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Woman accused of embezzling more than $400,000 from local business

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Tiffany Chase | Bonneville County Jail

IDAHO FALLS — A local woman is accused of embezzling more than $400,000 from an Idaho Falls business.

While training her replacement at Young Electric, Heating & Air, investigators say 32-year-old Tiffany Chase believed the person she was training was beginning to suspect her of embezzlement.

With the intent of taking the money and running away with her children, she wrote herself fraudulent checks of $4,000 each, according to court documents. She was arrested Jan. 22 and charged with two counts of grand theft and one count of forgery.

Chase is believed to have embezzled at least $426,788 over four years.

She told investigators she stole the money by writing herself checks from the company and using the company’s credit card without permission to make personal purchases. She altered the company’s books to show that taxes and clients had been paid when she was actually writing those checks to herself, according to documents.

Chase’s alleged crimes were discovered when she was replaced as the bookkeeper for Young Electric, Heating & Air.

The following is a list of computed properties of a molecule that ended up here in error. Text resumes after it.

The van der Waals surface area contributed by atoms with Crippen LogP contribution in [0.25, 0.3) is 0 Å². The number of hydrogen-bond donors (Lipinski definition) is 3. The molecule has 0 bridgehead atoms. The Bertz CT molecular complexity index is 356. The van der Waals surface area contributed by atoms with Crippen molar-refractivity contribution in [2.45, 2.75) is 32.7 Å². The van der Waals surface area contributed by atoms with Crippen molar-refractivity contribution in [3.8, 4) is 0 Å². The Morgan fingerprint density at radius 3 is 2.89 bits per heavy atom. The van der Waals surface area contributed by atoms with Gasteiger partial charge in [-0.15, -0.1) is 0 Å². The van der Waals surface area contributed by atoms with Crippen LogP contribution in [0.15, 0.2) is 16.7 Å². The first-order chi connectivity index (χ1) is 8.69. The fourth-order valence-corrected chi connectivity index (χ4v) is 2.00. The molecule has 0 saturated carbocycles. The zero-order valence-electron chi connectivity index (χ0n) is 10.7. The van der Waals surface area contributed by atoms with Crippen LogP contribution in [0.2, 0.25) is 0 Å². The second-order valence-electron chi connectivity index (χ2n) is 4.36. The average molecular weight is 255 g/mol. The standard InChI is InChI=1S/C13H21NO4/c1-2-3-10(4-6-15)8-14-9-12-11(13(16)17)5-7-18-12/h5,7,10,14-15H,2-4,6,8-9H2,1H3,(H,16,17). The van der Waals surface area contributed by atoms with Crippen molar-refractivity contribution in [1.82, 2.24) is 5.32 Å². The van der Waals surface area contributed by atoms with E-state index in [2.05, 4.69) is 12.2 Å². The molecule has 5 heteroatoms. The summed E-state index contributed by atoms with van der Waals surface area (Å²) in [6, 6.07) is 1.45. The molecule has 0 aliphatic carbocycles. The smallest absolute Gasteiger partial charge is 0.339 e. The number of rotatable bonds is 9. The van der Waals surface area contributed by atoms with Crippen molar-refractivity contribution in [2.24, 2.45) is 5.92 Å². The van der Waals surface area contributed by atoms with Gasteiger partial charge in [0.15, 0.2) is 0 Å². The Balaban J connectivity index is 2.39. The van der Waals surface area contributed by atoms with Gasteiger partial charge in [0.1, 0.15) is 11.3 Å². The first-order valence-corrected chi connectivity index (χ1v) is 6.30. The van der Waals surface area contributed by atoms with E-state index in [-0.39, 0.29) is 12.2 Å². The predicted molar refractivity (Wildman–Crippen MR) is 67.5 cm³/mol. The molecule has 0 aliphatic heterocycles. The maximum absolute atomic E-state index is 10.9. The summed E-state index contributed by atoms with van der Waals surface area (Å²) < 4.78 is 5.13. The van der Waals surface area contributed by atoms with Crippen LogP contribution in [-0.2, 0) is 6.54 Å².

The new bookkeeper found that Chase had allegedly not paid taxes since 2017. That’s around $250,000 in unpaid taxes, fees and interest.

The bookkeeper found Chase allegedly stole another $176,778 in fraudulent checks and credit card fraud.

Chase allegedly told investigators that her spending had gotten out of control before she started embezzling in 2016. She said she’d maxed out multiple credit cards to pay for her expenses.

The embezzlement allegedly started when Chase didn’t have the money to pay for her Las Vegas wedding in 2016. So she practiced the business owner’s signature and wrote herself a check.

She said she continued writing checks to herself for years. According to documents, she said she couldn’t control herself and “hated herself for it.”

Chase faces a minimum of one year and up to 20 years in prison and a $10,000 fine for each count of grand theft. She could serve a minimum of one year up to 14 years in prison for forgery.

She is scheduled for a preliminary hearing on Feb. 4.

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